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What is Divinity Candy?

By Cathy Rogers
Updated May 16, 2024
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Divinity candy is a meringue-type confection also known as white divinity fudge or even rolls. Those who study food history find that this candy most likely originated in the early 1900s. Although there are variations of the numerous recipes for this candy, most contain granulated sugar, water, egg whites, and corn syrup. Some recipes also contain nuts and vanilla.

Other variations contain chocolate, coconut and/or various other flavorings, such as peppermint extract or orange oil. Some recipes call the confection seafoam instead of divinity candy when brown sugar is used instead of granulated sugar. No matter what the variation, the result remains a fluffy, air like candy with a crisp outer layer.

The first reference to divinity candy in an American cookbook appeared around 1915. According to this particular recipe, the cook beats the ingredients and then drops the mixture by spoonfuls for cooling. However, a recipe for divinity fudge appeared in The New York Times about eight years earlier. This particular fudge recipe included cold milk and chopped nuts and instructed the cook to spread the mixture in a pan to be cut in squares after cooling.

Although references are made to divinity candy being a Southern food, it seems to be a dessert made and enjoyed in all areas of the U.S. The southern reference could be attributed to the version of divinity that is garnished in the center by a pecan half. Many candy shops and Internet businesses offer divinity candy for sale if you’re not up for making it at home. Although it’s not verifiable, food historians believe that the candy got its name from the taste: most likely someone referred to the confection as “divine.”

If you choose to make your own divinity candy, keep a few things in mind. It is difficult for the candy to harden on a humid day, so choose a dry day for candy-making. You’ll also need a candy thermometer to determine exactly when the mixture of sugar, salt, syrup and water is ready for the addition of the egg whites.

After completion, the mixture hardens quickly, so you must work rapidly to drop the mixture onto waxed paper. Add a few drops of hot water if the mixture gets too thick before you are finished. If the mixture won’t hold up, beat again for one minute. Some recipes mention using two spoons to scrape the mixture onto the paper. With a twirling motion, you can create a swirl-like effect, similar to the peak of a cone of soft serve ice cream. Store the candy in a tightly-covered container.

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Discussion Comments
By anon235651 — On Dec 18, 2011

Although there are many versions of divinity, my favorite is made with peanut butter. Pour out the divinity on a floured board, pat flat with floured hand, cover with peanut butter and roll and cut like a jelly roll. Delicious!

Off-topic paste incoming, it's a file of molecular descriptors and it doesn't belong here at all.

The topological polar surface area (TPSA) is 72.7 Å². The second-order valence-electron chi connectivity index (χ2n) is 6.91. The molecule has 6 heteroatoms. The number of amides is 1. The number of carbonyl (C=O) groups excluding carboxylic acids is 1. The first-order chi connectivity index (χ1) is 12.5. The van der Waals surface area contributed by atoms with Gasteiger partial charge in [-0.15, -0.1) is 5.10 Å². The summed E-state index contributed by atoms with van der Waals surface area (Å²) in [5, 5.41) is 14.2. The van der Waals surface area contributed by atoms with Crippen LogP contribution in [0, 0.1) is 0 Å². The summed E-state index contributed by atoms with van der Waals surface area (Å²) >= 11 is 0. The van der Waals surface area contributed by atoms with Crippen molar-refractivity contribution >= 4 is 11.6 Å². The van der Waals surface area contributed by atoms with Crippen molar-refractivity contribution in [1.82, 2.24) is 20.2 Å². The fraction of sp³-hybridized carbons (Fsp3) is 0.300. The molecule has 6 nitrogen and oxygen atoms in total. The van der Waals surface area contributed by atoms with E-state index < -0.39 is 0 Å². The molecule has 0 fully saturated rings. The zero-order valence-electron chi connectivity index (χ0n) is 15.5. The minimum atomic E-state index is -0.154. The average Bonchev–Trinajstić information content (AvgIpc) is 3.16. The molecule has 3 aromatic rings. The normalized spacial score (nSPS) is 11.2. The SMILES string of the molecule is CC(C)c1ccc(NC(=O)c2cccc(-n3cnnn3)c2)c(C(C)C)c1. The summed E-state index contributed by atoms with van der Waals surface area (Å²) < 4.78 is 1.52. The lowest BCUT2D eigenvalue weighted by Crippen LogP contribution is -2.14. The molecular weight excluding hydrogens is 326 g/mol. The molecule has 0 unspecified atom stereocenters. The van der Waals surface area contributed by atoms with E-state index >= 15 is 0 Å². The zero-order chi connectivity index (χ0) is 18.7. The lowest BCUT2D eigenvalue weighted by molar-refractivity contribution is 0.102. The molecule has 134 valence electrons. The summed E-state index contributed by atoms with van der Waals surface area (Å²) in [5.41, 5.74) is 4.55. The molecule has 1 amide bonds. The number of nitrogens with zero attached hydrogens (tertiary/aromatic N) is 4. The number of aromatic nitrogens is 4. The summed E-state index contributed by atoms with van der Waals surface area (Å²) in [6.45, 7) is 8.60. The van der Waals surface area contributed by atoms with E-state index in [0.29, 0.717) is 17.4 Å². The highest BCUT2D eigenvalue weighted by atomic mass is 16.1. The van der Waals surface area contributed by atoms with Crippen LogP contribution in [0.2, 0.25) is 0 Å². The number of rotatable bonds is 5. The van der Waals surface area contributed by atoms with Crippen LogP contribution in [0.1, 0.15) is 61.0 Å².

Even when the candy doesn't "set", my children and I would have at it with a spoon. It certainly doesn't go to waste.

I'm making it now for the first time in years. It's an unusually wet day in southern CA and it's been a trial. The last batch to go will be seafoam, which I have never made.

By amypollick — On Oct 15, 2011

@galen84basc: The divinity I'm accustomed to seeing is a fluffy sort of candy that's airy and sticky. Toffee is more chewy and taffy-like, to me. What I call divinity really isn't chewy, unless it's getting some age on it and is starting to get stale.

Divinity is twice as temperamental as fudge, and I just don't like it well enough to fool with it, personally. I don't get the chocolate payoff that I do with fudge. Anything that involves dealing with egg whites either does beautifully or fails spectacularly. There's not really an in-between. I'd rather do a cooked caramel frosting than mess with making divinity, any day. And cooked caramel frostings are temperamental in their own right.

By anon131973 — On Dec 04, 2010

Your definition of divinity is limited by your experience with only one kind. If you compare recipes, you will see that the second kind is not meringue-like because the egg whites are not beaten separately or, if separately, not to stiff peak stage. This type is spread in a pan and cut in squares like fudge, hence the term "divinity fudge."

By anon128913 — On Nov 21, 2010

Help! I'd love a sugar free divinity too. if you know how to make it, please share it. Thank you! --Grateful.

By galen84basc — On Oct 16, 2010

This sounds kind of like the recipe for making old fashioned toffee candy. Is it at all similar?

By zenmaster — On Oct 16, 2010

My grandmother used to make this all the time, except she called it divinity fudge. Her best homemade divinity fudge recipe has been passed down through our family since her great-grandmother, and it is definitely one of our favorites.

I have to say I may even like it better than buckeye candy, or even chocolate fudge. The recipe is just that good!

By rallenwriter — On Oct 16, 2010

Is it possible to make sugar free divinity candy? I really love the way these things taste, but that really is a lot of sugar.

Do you guys know of any sugar-free recipes for this great old-fashioned candy?

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